Weakpoint experiments part 1: Biceps

Take a glance around any major bodybuilding forum online and you’ll discover just how many young guys feel frustrated with the rate of their biceps growth. Now, sparing you guys the classic advice on focusing on the triceps – followed by some strangely arbitrary claim of said muscle making up 2/3rd of your overall arm size – i’ll leave that part out and focus just on the biceps this time around.

The bros’ way of doing biceps

The most common training routines for doing biceps seem to be hitting them either once or twice a week with anything from 9-20 sets in the first and 3-9 sets in the latter case. This fits in conjunction with most classic once-a-week-bodypart 4 or 5 splits and the increasingly popular push/pull/legs (PPL) and it’s variants, usually in a 3 days on 1 day off fashion. 5 day splits has worked for thousands of bodybuilders throughout time, especially with these low frequency high volume dogmas becoming increasingly popular during the 80’s and 90’s. Luckily, most initiated trainees with any sort of online presence know by now that a frequency greater than once-a-week is most likely superior for 99 % of the common lifting population. Without high doses of steroids “artificially” ramping up and extending heightened muscle protein synthesis rates, most experts on the field today will feel comfortable telling you that, no, no matter how many excruciating dropsets you mutilated your biceps with on Monday, your arms will not be growing throughout the week. In fact, if you’ve been lifting consistently for years, chances are any growth has stopped within 24 hours. So, by Wednesday morning, your biceps aren’t growing no more. Why wait til next Monday before inducing a training stimulus again then?

biceps dorian.jpg
If there is one man who might have been able to burn out the CNS from doing arms, it would have been Mr hardcore himself, Dorian Yates. For us mere mortals, it won’t happen.

Of course, there is more to recovery than just looking at elevated muscle protein synthesis, and you’ll never see me recommending doing high intensity deadlifts 7-days a week. Soft tissue, ligaments and the central nervous system are all aspects of recovery. However, you’d have to do the most insane heavy whole-body cheat barbell curls imaginable if your intent was to burn out your CNS through biceps training. It’s a small muscle, and curls are relatively easy on the system.

Try a high frequency approach

There’s a place for specialization routines in any bodybuilders arsenal, so if biceps if truly a weakpoint you wish to improve on, it’s time to prioritize it. One change which for most will be pretty drastic is to greatly increase the frequency at which you stimulate your biceps. If you keep most sets around an RPE of 8.5-9, basically never hitting mechanical failure, you will allow for optimal adaptation to the increased frequency and thereby be able to manipulate overall weekly volume with greater ease than on a more traditional arm training regimen. I find that hitting 30 sets of biceps during a week is much more manageable if spread out over many workouts as opposed to one or two super high volume bouts, where the last half of the sets will be with a greatly lowered intensity anyways. That the high frequency approach by most accounts is better for hypertrophy as well; that’s where the value is for #teamupperbody!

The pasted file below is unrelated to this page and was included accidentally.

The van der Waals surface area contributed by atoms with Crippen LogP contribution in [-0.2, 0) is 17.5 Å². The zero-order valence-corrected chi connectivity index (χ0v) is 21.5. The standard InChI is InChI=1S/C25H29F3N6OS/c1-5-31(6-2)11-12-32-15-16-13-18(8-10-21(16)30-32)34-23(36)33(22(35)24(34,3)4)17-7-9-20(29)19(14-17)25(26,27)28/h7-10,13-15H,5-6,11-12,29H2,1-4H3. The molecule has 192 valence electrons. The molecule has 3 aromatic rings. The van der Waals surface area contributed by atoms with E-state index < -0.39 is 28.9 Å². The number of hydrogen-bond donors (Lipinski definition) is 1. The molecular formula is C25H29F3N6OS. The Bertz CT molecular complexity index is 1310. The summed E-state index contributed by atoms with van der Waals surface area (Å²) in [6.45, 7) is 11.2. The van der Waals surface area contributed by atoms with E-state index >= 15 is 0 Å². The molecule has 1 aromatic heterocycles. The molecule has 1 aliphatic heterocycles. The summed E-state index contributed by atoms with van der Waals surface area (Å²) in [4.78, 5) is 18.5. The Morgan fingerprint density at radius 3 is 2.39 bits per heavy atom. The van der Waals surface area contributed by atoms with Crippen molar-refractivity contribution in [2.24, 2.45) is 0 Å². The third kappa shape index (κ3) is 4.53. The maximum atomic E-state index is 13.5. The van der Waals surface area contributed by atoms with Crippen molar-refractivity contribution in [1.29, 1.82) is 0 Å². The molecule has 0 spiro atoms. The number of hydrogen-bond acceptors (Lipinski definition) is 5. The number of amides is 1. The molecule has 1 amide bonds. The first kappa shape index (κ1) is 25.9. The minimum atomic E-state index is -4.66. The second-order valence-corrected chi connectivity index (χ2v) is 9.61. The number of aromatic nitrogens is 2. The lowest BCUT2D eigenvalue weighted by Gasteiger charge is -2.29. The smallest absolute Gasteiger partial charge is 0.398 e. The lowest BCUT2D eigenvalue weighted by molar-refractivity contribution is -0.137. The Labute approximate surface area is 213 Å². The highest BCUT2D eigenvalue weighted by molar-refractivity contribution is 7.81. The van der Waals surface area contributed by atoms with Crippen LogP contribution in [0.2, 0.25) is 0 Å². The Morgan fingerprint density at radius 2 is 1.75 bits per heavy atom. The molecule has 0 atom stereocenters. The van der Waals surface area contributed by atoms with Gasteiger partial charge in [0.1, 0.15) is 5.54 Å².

As mentioned, overall systemic fatigue from training biceps is relatively low, making them a perfect fit for a high frequency approach, without too much worry about injuries, strains and whole-body overreaching. To further build on this advantage, i recommend picking exercises that really isolate the biceps. Think plenty of unilateral dumbbell and cable work. 

Here’s a sample of how a high frequency setup could be incorporated into a cookie cutter PPL routine;

Week 1-2;

  • – Day1 ; Push
  • – Day 2; Pull + Heavy Biceps 3 sets of 7-12
  • – Day 3; Legs + Light Biceps 4 sets of 14-20
  • – Off
  • – Day 4; Push
  • – Day 5; Pull + Heavy Biceps 3 sets of 7-12
  • – Day 6; Legs + Light Biceps 4 sets of 14-20

Week 3-4;

  • – Day1 ; Push
  • – Day 2; Pull + Heavy Biceps 4 sets of 7-12
  • – Day 3; Legs + Light Biceps 5 sets of 14-20
  • – Off
  • – Day 4; Push
  • – Day 5; Pull + Heavy Biceps 4 sets of 7-12
  • – Day 6; Legs + Light Biceps 5 sets of 14-20

Week 5-6;

  • – Day1 ; Push + Myo-reps Biceps 1 set 20+5+5+5+5
  • – Day 2; Pull + Heavy Biceps 3 sets of 7-12
  • – Day 3; Legs + Light Biceps 4 sets of 14-20
  • – Off
  • – Day 4; Push + Myo-reps Biceps 1 set 20+5+5+5+5
  • – Day 5; Pull + Heavy Biceps 3 sets of 7-12
  • – Day 6; Legs + Light Biceps 4 sets of 14-20


As illustrated, weekly volume increases from 14 sets on 4 workouts during week 1 and 2- to 18 sets on 4 workouts during week 3 and 4 – and 16 sets on 6 workouts during week 5 and 6.

Naturally, there are many ways to implement progressive volume and frequency schemes, this is just one example, which i have no doubt would be effective if the aforementioned rule of staying away from failure is adhered to. But overall, the increase in volume will (hopefully) also occur from the strength gains. I’ve personally utilized a similar frequency/volume setup (and higher) with good results (compared to a more traditional setup), so i recommend it to anyone looking to expand some sleeves!


Hope this inspired and/or helped someone!



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